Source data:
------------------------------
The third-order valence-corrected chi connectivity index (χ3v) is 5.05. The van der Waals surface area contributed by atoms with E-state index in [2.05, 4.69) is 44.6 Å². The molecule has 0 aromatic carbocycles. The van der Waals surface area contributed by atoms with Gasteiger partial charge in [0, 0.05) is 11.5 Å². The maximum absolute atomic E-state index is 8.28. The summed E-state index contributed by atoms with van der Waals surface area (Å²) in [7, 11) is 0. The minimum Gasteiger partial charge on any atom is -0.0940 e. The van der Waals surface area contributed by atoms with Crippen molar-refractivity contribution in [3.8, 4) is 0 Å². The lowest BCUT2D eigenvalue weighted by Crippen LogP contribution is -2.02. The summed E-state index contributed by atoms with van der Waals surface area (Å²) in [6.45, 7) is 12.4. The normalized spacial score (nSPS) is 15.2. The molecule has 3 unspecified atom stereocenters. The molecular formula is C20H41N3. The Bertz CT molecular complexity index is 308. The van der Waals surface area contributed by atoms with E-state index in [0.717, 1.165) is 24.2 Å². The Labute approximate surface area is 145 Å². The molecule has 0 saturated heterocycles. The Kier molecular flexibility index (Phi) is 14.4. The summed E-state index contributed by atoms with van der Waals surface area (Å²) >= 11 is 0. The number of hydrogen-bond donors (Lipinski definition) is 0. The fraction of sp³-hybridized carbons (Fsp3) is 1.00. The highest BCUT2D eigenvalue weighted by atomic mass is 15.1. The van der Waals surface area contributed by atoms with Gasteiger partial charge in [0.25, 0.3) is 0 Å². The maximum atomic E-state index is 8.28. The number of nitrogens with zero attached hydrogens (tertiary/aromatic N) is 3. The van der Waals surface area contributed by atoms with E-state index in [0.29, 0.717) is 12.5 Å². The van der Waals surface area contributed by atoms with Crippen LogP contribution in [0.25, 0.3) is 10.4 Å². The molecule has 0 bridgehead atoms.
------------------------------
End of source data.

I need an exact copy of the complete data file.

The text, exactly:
The third-order valence-corrected chi connectivity index (χ3v) is 5.05. The van der Waals surface area contributed by atoms with E-state index in [2.05, 4.69) is 44.6 Å². The molecule has 0 aromatic carbocycles. The van der Waals surface area contributed by atoms with Gasteiger partial charge in [0, 0.05) is 11.5 Å². The maximum absolute atomic E-state index is 8.28. The summed E-state index contributed by atoms with van der Waals surface area (Å²) in [7, 11) is 0. The minimum Gasteiger partial charge on any atom is -0.0940 e. The van der Waals surface area contributed by atoms with Crippen molar-refractivity contribution in [3.8, 4) is 0 Å². The lowest BCUT2D eigenvalue weighted by Crippen LogP contribution is -2.02. The summed E-state index contributed by atoms with van der Waals surface area (Å²) in [6.45, 7) is 12.4. The normalized spacial score (nSPS) is 15.2. The molecule has 3 unspecified atom stereocenters. The molecular formula is C20H41N3. The Bertz CT molecular complexity index is 308. The van der Waals surface area contributed by atoms with E-state index in [0.717, 1.165) is 24.2 Å². The Labute approximate surface area is 145 Å². The molecule has 0 saturated heterocycles. The Kier molecular flexibility index (Phi) is 14.4. The summed E-state index contributed by atoms with van der Waals surface area (Å²) >= 11 is 0. The number of hydrogen-bond donors (Lipinski definition) is 0. The fraction of sp³-hybridized carbons (Fsp3) is 1.00. The highest BCUT2D eigenvalue weighted by atomic mass is 15.1. The van der Waals surface area contributed by atoms with Gasteiger partial charge in [0.25, 0.3) is 0 Å². The maximum atomic E-state index is 8.28. The number of nitrogens with zero attached hydrogens (tertiary/aromatic N) is 3. The van der Waals surface area contributed by atoms with E-state index in [0.29, 0.717) is 12.5 Å². The van der Waals surface area contributed by atoms with Crippen LogP contribution in [0.25, 0.3) is 10.4 Å². The molecule has 0 bridgehead atoms.